Issue 11 and Volume 37.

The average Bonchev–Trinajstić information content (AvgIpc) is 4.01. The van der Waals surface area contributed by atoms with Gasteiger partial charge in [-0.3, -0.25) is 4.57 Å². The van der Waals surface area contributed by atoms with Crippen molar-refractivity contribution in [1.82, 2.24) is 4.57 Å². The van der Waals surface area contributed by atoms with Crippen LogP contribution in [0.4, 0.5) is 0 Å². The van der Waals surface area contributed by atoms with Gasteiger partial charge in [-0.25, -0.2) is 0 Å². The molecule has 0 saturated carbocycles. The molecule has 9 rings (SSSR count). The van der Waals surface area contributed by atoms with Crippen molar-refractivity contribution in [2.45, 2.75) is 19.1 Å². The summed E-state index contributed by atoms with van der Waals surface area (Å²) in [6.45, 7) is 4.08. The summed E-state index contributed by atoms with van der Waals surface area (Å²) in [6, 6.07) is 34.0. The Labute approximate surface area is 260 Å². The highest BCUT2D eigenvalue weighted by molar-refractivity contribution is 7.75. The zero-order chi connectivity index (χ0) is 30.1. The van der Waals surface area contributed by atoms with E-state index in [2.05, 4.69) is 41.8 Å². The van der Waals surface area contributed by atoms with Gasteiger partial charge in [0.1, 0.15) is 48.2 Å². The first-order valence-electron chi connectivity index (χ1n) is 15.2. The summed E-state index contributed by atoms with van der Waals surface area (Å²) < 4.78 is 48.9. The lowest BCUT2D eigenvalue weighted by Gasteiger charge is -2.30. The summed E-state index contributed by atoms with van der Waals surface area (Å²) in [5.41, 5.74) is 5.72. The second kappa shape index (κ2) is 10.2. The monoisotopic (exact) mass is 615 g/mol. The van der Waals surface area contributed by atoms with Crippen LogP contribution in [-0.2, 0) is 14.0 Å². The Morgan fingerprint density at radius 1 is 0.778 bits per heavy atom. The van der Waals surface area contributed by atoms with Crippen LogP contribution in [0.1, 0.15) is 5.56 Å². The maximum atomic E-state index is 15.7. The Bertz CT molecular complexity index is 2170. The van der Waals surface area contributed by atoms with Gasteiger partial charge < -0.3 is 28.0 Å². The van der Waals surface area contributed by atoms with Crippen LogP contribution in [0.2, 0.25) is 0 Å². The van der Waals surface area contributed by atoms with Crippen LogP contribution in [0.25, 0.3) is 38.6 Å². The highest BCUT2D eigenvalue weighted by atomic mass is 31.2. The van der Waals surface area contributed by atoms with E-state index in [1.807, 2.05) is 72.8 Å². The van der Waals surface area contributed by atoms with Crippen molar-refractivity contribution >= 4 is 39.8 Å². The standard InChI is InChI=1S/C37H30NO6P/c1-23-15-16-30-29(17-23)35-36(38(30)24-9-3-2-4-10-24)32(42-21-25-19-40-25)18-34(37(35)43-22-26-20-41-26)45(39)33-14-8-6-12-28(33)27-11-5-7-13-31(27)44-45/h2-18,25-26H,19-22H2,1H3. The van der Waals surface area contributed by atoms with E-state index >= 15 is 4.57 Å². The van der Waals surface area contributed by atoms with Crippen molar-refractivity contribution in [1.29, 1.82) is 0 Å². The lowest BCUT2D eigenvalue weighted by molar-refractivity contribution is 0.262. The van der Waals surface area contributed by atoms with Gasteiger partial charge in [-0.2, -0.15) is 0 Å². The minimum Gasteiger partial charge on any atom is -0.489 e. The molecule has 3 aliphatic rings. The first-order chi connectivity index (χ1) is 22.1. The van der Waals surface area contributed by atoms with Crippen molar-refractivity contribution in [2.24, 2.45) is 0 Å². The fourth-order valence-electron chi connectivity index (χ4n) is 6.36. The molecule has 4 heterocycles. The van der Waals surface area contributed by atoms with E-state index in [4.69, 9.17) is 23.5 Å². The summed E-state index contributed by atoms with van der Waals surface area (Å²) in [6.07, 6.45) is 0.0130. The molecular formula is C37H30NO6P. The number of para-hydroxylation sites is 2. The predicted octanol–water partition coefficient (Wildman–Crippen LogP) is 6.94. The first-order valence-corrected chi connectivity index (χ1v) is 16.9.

FIRST AID TO THE INJURED. Speciallly written for FIRE AND WATER ENGINEERING. CHAPTER III.-RESPIRATION. (Continued.) As the presence of considerable carbonic acid and other impurities is hurtful to the blood, it must be thrown off into the air of the lungs, and oxygen must take its place. It has been shown how easily the blood accomplishes this, and how from that air of the lungs it sucks in all the oxygen required for nourishing the system. The blood which supplies this nourishment to the tissues is spread out to take up oxygen, that gas being necessary for the burning up of the food which has been absorbed. This blood, it may be noticed, winds along through a network of the thinnest of capillaries. It is spread out, for instance, over the alimentary canal by such a network, and therefrom absorbs nutriment for strengthening the tissues of the body. As it…

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